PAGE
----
Today, 3/5/2019, Dr. Oz leaves us with pertinent information on stroke. With the death of actor Luke Perry yesterday at only 52 years old, this information may save a life. Someone dies from a stroke every four minutes in the United States, according to the Center for Disease Control and Prevention (CDC). A stroke happens when the blood supply to your brain is interrupted. It is a medical emergency that requires prompt treatment in order to prevent brain damage, other bodily issues, or even death. Unfortunately, having a stroke can happen at any age but most can be prevented by being aware of risk factors and symptoms.
Who’s at risk for a stroke?
There are a number of risk factors that apply to both men and women that can increase the risk of stroke. These include:
- Having a family history of stroke.
- Having high blood pressure or high cholesterol.
- Being diabetic.
- Being a smoker.
- Not exercising or being overweight.
But on top of those risk factors, most women don’t realize that there is a subset of risk factors specific to women that can increase stroke risk. These include:
- Suffering from migraines that include an aura beforehand, something that is more common in women.
- Taking certain kinds of birth control pills or using hormone replacement therapy.
- Being pregnant, which changes blood pressure and heart function.
What symptoms should I look out for?
The most common stroke symptoms include the sudden appearance of:
- Numbness or weakness in the face, arms or legs, especially on one side of the body.
- Confusion, trouble speaking, or trouble understanding.
- Trouble seeing in one or both eyes.
- Trouble walking, dizziness, or loss of balance or coordination.
- Severe headache with no apparent cause.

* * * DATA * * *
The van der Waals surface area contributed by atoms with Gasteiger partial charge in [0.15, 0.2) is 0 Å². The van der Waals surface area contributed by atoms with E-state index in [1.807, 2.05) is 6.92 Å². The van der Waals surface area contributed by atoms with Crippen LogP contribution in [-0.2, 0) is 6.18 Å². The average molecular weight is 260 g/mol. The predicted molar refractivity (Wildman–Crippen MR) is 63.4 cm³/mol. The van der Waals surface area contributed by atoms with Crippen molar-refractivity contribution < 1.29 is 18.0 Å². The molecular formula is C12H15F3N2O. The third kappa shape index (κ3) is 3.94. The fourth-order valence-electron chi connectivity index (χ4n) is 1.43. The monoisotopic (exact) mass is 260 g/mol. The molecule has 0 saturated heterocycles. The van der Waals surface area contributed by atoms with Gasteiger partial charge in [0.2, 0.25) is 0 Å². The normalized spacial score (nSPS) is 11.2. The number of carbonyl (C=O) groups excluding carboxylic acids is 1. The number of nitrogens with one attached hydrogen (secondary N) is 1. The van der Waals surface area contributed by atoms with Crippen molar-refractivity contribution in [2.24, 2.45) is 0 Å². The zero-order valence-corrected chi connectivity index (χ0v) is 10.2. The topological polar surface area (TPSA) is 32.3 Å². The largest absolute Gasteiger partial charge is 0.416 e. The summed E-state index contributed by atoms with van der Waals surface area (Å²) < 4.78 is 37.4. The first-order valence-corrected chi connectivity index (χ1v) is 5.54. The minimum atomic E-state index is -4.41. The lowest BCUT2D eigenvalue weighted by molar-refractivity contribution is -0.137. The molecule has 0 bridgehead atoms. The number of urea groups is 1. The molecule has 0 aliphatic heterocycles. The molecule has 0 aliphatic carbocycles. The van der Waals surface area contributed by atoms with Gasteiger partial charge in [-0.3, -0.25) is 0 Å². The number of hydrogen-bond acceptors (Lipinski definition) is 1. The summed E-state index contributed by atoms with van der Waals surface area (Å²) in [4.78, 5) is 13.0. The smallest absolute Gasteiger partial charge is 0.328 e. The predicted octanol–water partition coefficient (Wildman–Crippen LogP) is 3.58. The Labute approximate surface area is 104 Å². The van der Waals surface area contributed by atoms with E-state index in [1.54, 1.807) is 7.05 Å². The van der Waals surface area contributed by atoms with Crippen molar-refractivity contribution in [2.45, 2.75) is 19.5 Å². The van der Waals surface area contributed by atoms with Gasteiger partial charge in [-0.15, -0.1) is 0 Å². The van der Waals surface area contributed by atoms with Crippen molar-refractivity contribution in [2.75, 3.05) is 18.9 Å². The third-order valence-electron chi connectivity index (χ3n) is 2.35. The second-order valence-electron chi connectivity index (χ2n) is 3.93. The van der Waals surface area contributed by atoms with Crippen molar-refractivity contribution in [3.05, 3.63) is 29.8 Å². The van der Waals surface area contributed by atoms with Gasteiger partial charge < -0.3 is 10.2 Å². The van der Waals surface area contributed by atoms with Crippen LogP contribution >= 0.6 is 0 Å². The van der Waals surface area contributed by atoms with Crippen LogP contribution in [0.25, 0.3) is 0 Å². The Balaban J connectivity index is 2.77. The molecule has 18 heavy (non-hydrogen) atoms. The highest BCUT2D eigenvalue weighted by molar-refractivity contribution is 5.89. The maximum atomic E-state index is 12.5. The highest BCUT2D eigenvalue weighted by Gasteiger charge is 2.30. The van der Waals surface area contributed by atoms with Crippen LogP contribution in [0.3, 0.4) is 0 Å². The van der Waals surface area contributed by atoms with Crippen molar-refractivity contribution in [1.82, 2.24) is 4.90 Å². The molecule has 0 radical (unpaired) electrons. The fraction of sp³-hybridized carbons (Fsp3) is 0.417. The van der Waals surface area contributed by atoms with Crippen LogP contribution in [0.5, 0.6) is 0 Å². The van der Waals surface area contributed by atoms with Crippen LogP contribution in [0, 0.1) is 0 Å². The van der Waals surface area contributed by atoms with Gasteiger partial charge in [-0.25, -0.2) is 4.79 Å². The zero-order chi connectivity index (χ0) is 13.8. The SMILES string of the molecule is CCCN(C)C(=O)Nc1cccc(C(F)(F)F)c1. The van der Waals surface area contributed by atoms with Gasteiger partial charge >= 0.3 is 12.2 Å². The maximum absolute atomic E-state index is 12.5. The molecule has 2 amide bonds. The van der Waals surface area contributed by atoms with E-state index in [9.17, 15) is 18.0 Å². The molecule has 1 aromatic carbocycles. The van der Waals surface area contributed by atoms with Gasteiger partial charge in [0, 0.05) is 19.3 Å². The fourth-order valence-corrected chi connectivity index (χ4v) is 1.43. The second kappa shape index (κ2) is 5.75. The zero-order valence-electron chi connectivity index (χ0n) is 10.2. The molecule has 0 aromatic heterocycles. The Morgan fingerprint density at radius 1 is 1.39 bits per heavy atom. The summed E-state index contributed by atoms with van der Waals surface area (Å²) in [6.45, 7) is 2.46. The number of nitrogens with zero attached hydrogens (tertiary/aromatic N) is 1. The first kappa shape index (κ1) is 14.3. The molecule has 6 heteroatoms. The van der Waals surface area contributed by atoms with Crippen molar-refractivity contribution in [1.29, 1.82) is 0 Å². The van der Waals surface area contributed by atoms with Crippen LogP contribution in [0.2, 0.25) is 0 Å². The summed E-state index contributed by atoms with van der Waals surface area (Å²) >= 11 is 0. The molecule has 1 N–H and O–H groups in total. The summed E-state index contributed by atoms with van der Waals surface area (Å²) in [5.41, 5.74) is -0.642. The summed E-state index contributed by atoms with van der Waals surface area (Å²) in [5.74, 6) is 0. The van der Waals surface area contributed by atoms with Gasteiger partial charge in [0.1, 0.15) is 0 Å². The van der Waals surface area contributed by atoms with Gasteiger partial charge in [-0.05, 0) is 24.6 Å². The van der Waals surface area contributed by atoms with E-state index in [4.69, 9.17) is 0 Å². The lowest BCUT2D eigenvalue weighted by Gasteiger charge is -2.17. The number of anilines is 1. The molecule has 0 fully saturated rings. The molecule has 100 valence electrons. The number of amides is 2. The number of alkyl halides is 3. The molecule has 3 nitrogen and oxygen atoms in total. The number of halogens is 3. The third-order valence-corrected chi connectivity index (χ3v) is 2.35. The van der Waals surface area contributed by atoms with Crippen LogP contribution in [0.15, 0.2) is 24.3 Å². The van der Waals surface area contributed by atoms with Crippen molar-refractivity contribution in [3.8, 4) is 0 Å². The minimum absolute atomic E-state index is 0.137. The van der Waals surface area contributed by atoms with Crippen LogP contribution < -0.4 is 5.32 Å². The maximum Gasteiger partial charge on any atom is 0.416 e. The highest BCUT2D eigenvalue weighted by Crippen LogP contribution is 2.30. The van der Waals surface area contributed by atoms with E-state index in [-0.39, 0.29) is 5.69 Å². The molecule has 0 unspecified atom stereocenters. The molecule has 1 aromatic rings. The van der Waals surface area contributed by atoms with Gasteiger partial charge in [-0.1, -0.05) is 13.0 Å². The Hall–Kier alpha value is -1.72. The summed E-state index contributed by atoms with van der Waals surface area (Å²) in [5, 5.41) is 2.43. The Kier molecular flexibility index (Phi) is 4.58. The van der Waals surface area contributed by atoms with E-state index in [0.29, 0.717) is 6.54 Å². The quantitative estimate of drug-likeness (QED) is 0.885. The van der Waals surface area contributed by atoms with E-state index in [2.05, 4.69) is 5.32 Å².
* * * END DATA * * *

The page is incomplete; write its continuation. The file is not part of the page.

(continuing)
Both women and men have these symptoms, but women can also have a variety of other symptoms that are less commonly seen. According to the National Stroke Association, these additional symptoms include:
- Losing consciousness or fainting.
- General weakness rather than just a specific weakness in one part of the body.
- Trouble breathing.
- Confusion, unresponsiveness, or a feeling of disorientation.
- A sudden change in behavior.
- Feeling agitated.
- Feeling nauseous or vomiting.
- Sudden pain somewhere.
Looking at that list might seem alarming. After all, when was the last time you had a case of hiccups? Don’t worry; it probably wasn’t because you were having a stroke. The key thing to keep in mind is that alarm bells should start ringing when several symptoms appear together. Maybe you wouldn’t worry about hiccups if you feel completely fine otherwise, but what if you were also feeling one-sided weakness and nausea? Experiencing the most common symptoms or experiencing multiple other symptoms should trigger a cry for help.
What can I do to prevent a stroke?
The best preventative measure to take against a stroke is knowing your risk factors. Smoking, obesity, diabetes, and high blood pressure are major risk factors for having a stroke. Fortunately, they’re also factors you can do something about. Talk to your doctor about quitting smoking and get on a regular exercise regimen. Eating well will also help you not only lose weight but improve your blood pressure and cholesterol. These changes can have a big impact on your overall health and literally add years to your life.
Photo courtesy of Bing via blogs.redcross.uk.org